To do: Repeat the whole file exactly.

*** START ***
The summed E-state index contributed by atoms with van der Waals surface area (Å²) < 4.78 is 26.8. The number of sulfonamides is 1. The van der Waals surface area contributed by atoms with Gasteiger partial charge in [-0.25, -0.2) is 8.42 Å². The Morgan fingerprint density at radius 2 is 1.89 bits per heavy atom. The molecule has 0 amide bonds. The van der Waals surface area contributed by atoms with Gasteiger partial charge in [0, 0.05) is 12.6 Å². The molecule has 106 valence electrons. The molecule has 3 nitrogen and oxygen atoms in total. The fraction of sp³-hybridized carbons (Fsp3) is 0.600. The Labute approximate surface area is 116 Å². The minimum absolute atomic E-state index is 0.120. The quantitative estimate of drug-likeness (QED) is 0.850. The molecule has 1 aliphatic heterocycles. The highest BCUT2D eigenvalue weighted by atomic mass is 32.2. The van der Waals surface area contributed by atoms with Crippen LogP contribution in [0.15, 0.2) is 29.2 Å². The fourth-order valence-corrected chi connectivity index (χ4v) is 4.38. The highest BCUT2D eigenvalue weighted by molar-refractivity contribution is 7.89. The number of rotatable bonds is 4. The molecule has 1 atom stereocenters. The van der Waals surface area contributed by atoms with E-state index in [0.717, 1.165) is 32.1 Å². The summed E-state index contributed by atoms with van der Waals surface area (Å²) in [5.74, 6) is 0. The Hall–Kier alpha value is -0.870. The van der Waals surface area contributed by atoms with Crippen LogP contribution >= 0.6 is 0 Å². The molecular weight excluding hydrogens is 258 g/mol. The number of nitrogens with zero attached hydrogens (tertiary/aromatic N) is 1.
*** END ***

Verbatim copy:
The summed E-state index contributed by atoms with van der Waals surface area (Å²) < 4.78 is 26.8. The number of sulfonamides is 1. The van der Waals surface area contributed by atoms with Gasteiger partial charge in [-0.25, -0.2) is 8.42 Å². The Morgan fingerprint density at radius 2 is 1.89 bits per heavy atom. The molecule has 0 amide bonds. The van der Waals surface area contributed by atoms with Gasteiger partial charge in [0, 0.05) is 12.6 Å². The molecule has 106 valence electrons. The molecule has 3 nitrogen and oxygen atoms in total. The fraction of sp³-hybridized carbons (Fsp3) is 0.600. The Labute approximate surface area is 116 Å². The minimum absolute atomic E-state index is 0.120. The quantitative estimate of drug-likeness (QED) is 0.850. The molecule has 1 aliphatic heterocycles. The highest BCUT2D eigenvalue weighted by atomic mass is 32.2. The van der Waals surface area contributed by atoms with Crippen LogP contribution in [0.15, 0.2) is 29.2 Å². The fourth-order valence-corrected chi connectivity index (χ4v) is 4.38. The highest BCUT2D eigenvalue weighted by molar-refractivity contribution is 7.89. The number of rotatable bonds is 4. The molecule has 1 atom stereocenters. The van der Waals surface area contributed by atoms with E-state index in [0.717, 1.165) is 32.1 Å². The summed E-state index contributed by atoms with van der Waals surface area (Å²) in [5.74, 6) is 0. The Hall–Kier alpha value is -0.870. The van der Waals surface area contributed by atoms with Crippen LogP contribution >= 0.6 is 0 Å². The molecular weight excluding hydrogens is 258 g/mol. The number of nitrogens with zero attached hydrogens (tertiary/aromatic N) is 1.